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Finite State Machines

For a sequential logic system number of outputs (no) depend on the present and past, values of the inputs. Sequential logic systems are known as as finite-state machines (FSMs). FSMs are considered to have a number of internal states, which are determined by some combination of values of the ns state variables The FSM changes to a new state depending upon the present state and the inputs. The outputs depend on the present state and the inputs (Mealy machine) or just the present state (Moore machine).

There are two types of FSMs, synchronous FSM and asynchronous FSM.

Synchronous FSM :
(The operation of a synchronous FSM is carried out by using a clock. At each clock'event the state changes to a new state which is determined by the present state and inputs.

Asynchronous FSM :

Asynchronous sequential systems do not have clock and the internal states changes depending upon the change in inputs. Asynchronous FSMs are mainly used where a fast response to input changes. Asynchronous FSMs are also used where the introduction of extra frequency components related to the clock should be avoided.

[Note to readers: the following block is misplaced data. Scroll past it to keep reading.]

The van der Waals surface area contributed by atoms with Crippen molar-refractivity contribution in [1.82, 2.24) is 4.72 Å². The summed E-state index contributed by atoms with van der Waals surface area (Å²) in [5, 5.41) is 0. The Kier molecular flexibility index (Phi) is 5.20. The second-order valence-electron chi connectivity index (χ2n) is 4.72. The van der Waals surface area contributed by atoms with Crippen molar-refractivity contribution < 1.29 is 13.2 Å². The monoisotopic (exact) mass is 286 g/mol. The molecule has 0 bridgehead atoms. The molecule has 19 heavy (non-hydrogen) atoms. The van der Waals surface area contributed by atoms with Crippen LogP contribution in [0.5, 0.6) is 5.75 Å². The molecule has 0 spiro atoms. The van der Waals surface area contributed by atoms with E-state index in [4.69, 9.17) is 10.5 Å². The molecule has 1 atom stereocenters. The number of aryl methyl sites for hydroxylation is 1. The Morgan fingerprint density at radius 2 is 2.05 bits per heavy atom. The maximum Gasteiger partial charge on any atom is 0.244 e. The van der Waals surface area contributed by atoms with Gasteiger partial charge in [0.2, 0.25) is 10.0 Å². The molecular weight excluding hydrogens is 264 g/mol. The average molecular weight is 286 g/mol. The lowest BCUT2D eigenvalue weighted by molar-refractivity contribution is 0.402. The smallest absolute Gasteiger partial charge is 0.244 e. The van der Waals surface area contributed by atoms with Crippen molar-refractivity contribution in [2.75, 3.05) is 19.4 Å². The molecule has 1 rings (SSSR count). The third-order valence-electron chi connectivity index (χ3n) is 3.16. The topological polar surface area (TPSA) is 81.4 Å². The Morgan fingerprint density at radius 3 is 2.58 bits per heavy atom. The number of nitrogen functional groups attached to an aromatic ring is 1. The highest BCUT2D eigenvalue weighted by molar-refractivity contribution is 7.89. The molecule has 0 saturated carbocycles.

FSM is a type of sequential circuit which is designed to sequence through the finite states in a predetermined sequential manner. An FSM consists of three parts :
(1) Sequential current state register
(2) Combinational next state logic
(3) Combinational output logic

(1) Sequential current state register :

In this register set of n-bit flip-flops are used and are clocked by clock signal to hold the state vector of the FSM. For the state vector of n-bit 2n possible binary patterns are used for state encoding.

(2) Combinational next state logic :

As we know that, the FSM stays in a single state and at each active transition it changes from the current state to the next state. The next state is always a function of the inputs and its current state.

(3) Combinational output logic :

Outputs in FSM seems to be the function of the current state and primary inputs. Generaliy in a Moore FSM, the user wants to derive the outputs from the next state.